The perception that large numbers of unarmed black men die at the hands of the police every year is also false. The misperception is not merely substantial, but astonishing. A recent study found that a plurality of those who watch mainstream media believe the police shoot around a thousand unarmed black men—and a quarter of those polled believe that around 10,000 or more unarmed blacks are killed by the police annually. The number is actually around a dozen unarmed black men shot by the police in 2019, as typical year. It is worth noting that just because somebody is unarmed does not mean they do not present a danger to civilians or officers. Hands, feet, and automobiles are also deadly weapons. (See More on the Remarkable Ignorance of Progressive Democrats.)
To give you a sense of how far off the facts are those who describe themselves as very liberal or progressive, around 5,000 blacks, mostly men, were killed during the entire period of lynching in the United States—half as many as very liberal or progressive respondents suppose police kill every year in the United States. The misperception works out to about 27 unarmed black men killed every day in America. Is it any wonder why so many people are frightened of the police?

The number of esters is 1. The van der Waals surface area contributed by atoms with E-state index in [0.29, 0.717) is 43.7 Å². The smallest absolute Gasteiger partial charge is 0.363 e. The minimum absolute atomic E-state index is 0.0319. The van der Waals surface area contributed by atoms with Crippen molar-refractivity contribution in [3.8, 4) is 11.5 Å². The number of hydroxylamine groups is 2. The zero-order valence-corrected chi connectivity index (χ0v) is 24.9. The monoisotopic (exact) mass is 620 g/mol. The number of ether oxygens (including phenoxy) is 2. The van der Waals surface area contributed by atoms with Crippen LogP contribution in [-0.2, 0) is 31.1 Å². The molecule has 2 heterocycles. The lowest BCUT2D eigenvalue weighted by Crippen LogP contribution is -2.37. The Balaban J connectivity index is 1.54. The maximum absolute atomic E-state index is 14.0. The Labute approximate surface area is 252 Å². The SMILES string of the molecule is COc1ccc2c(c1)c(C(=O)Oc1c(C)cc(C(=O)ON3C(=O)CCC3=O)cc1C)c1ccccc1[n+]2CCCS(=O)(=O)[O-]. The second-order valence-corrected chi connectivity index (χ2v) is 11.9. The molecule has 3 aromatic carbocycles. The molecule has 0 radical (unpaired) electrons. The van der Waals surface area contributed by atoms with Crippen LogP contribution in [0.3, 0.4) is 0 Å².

I argue that the reason why it is so easy to believe that the police are more likely to kill black people is because there is faith in the proposition that the United States is systemically racist. This faith belief sets up an expectation that makes the receiver of information more likely to uncritically accept that information and its biased frame.
Let’s suppose I tell you that well over 95 percent of those killed by the cops are men. Since you do not believe that there is systemic sexism against men in US society, you do not accept this statistic as evidence that police are targeting men. You believe instead (correctly, it turns out) that men are overrepresented in the types of serious criminal offending that increase the likelihood that they will encounter police officers in deadly interactions. (See: The Police are Sexist, too.)
Ideology and Propaganda
One of the frustrations I experience as a criminologist who studies and lectures on the criminal justice system is the way the establishment media, whose journalists surely know better, are more interested in promoting propaganda of a particular political persuasion (corporatist and progressive) that ramps up division and discontent in our society instead of reporting the good news that the US criminal justice system, as the rest of America’s institutions, have never been less racist. To be sure, they seem bent on changing that. The corporate media system is a public relations apparatus serving the interests of the rich and powerful.